Bob was full of the wonders of Nature, marvelled much at the undertakings of men, to make railways to cross mountains and bridges to span canyons; and was deeply interested in the early growth of things, ere they were manufactured into a form that every person could recognise. He was a most brilliant conversationalist, and was interestingly dramatic in his readings. He was a good companion for others, but, as I soon discovered to my disappointment, seldom had a comfortable moment when alone with himself. I had a small bedroom to myself, and unfortunately the near cubicle to mine was Bob's. Bob who, probably five minutes before, had been in the kitchen laughing, or reading with childish delight of the gorgeous pageantry of a coming play or a pantomime, or had been seriously wondering at some new discovery, would scarcely set foot in his own quiet room ere he was clutched by a devil. I have become accustomed to foul language from one man to another, but his bold way of di.rectly addressing his blasphemy to his Maker, stiffened the laughter on my lips, and shocked me, in spite of an indifferent faith. This unusually clever man-a genius, if this world ever had one-disappointed at his circumstances, after an indulgence of his ideal, would sit On his bed and try to throttle himself night after night; and then would smother his face in his bed clothes, and invariably end his mad fit by sobbing. When he reached this pitiful state, this simple, impulsive and childlike man, I felt like standing to his side, before the Outraged face of his Maker, so great was my pity for him.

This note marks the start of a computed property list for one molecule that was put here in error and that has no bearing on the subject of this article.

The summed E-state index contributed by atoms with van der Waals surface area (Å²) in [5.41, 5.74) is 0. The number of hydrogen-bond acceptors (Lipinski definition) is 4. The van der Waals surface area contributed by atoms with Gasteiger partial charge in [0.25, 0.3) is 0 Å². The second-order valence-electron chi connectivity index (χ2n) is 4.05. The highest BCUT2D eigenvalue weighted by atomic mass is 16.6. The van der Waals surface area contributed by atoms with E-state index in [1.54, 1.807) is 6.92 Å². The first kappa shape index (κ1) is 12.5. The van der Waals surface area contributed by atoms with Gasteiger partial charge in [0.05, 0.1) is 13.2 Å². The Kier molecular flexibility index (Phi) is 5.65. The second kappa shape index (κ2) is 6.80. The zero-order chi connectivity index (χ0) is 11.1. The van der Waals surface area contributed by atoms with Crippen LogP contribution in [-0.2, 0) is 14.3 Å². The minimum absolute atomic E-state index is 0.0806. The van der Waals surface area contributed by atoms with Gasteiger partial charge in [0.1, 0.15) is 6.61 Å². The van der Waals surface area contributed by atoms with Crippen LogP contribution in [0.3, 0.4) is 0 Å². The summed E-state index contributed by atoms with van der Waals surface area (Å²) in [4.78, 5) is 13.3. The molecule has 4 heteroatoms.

Many others were here, whom I was to become better acquainted with-such as the 'Major,' 'Australian' Bill, 'Never Sweet,' 'Cinders,' and 'The Snob,' who was sent to prison so often through having an over-liking for other people's pockets; and who, when questioned as to his absence, always said he had been to see his youngest brother. All of these were here, with many others of note.
For the 'Blacksmith' was here, who, every time he saw me preparing to go out, thought I must be On a begging expedition, and he trusted that I would find the ladies kindly disposed. On thanking him for this kind wish, he confided his intention of visiting Deptford, saying that he had given that part of the city a long rest.